When Ashley Maul found Fiaro Lacendos for sale in a Facebook ad two years ago, she decided to look past some of his “oddities” and take a chance on the upper-level dressage schoolmaster.
Over the course of their time together, she’s learned exactly what the 15-year-old Westphalian gelding (Fuerst Piccolo—Reikia, Rapallo) needs to be successful in the ring, and they put it all together at the GAIG/USDF Region 2 Championships, held Sept. 11-15 at Waterloo Hunt Club in Grass Lake, Michigan, winning the adult amateur Prix St. Georges championship with a 70.73 percent.
“He was ready to show off and listen,” said Maul, 36, Delaware, Ohio. “He was really a good boy. My one error is I miscounted in the fours [tempi changes], but he was perfect otherwise.”
Maul has been splitting her time between her first love, eventing, and taking up pure dressage with “Theo.” She’s a full-time small animal veterinarian too, and she keeps Theo and her event horse Cedric Diggory at home.
Two weeks before regionals she took “Cedric,” a 10-year-old Dutch Warmblood gelding by Lucky Boy, to the USEA American Eventing Championships (Kentucky) where they finished 37th in the training amateur division.
Theo has club feet and is the most sensitive horse Maul’s ever ridden, but they’ve gelled quickly, winning the fourth level adult amateur championship at regionals last year. They’ve been training with Jennifer Roth, who had a huge weekend herself, winning five championships.
“I can’t do awards ceremonies with him,” she said. “He gets too wild. He always has to wear his little hat, or ear bonnet. When it comes off the world ends, and he panics. I have to be his buddy and his confidence builder because he does get a little nervous about everybody that’s nearby, but once we get in there he loves to show off. He’s very fun and intelligent to ride, but with a huge ego, so there’s lots of giggling at his own self-importance. He’s probably the most sensitive and mental ride I’ve ever had. There’s a lot going on in his brain, not always productive!”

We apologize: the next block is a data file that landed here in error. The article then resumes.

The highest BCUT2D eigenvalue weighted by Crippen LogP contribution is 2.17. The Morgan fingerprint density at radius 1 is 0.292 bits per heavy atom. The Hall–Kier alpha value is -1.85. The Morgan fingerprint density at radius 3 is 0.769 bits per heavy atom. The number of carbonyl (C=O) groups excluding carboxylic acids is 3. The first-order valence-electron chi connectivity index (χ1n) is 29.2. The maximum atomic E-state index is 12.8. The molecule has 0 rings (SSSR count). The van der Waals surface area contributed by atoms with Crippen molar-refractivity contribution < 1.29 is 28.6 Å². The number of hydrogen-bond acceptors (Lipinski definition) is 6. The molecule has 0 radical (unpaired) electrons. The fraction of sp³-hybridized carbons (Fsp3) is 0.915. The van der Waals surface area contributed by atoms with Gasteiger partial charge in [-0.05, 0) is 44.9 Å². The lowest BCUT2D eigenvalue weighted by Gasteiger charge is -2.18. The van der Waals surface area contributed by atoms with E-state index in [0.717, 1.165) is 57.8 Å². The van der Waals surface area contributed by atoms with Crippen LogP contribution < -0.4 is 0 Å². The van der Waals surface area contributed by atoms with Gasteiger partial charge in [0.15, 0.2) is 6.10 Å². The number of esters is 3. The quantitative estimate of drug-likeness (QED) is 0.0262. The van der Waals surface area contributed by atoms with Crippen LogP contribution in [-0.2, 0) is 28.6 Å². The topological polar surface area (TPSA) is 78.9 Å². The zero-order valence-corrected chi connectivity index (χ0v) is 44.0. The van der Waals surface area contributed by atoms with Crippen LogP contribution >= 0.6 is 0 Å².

Maul trains with Alex O’Neal in eventing, and Cedric has gone to Florida during the winter months to compete at preliminary with him, but after this season, Maul thinks she’ll likely sell the gelding and focus on dressage.
“I just wanted to do more dressage from a lifestyle thing—as a small animal vet it can get a little hard to do the upper-level eventing because you have to go and school and condition and all of that,” she said. “That’s why I did more of the dressage because I can ride at home in my backyard at night. I [also] wanted to ride better, and dressage is the foundation for almost everything.”
Maul is looking forward to what’s next with Theo, which will hopefully include a trip to the U.S. Dressage Finals in Kentucky in November, then possibly trying out some Grand Prix next year. Wherever the gelding takes her, she’s just enjoying the journey.
“The biggest thing for me about showing isn’t necessarily always the ribbons or the placings, although it doesn’t hurt to come in first, but I think the biggest thing is the people you enjoy the time with,” she said. “Your ride is only 45 minutes between warm-up and your competition of the day, so the other 16 or so hours that you’re at the horse show, it really comes down to actually enjoying time with your horse and enjoying time with your friends. I train with Jen, who won everything, and we had 15 horses there and a whole bunch of people, so we were our own little barn at the show. It’s really everything else that matters.”
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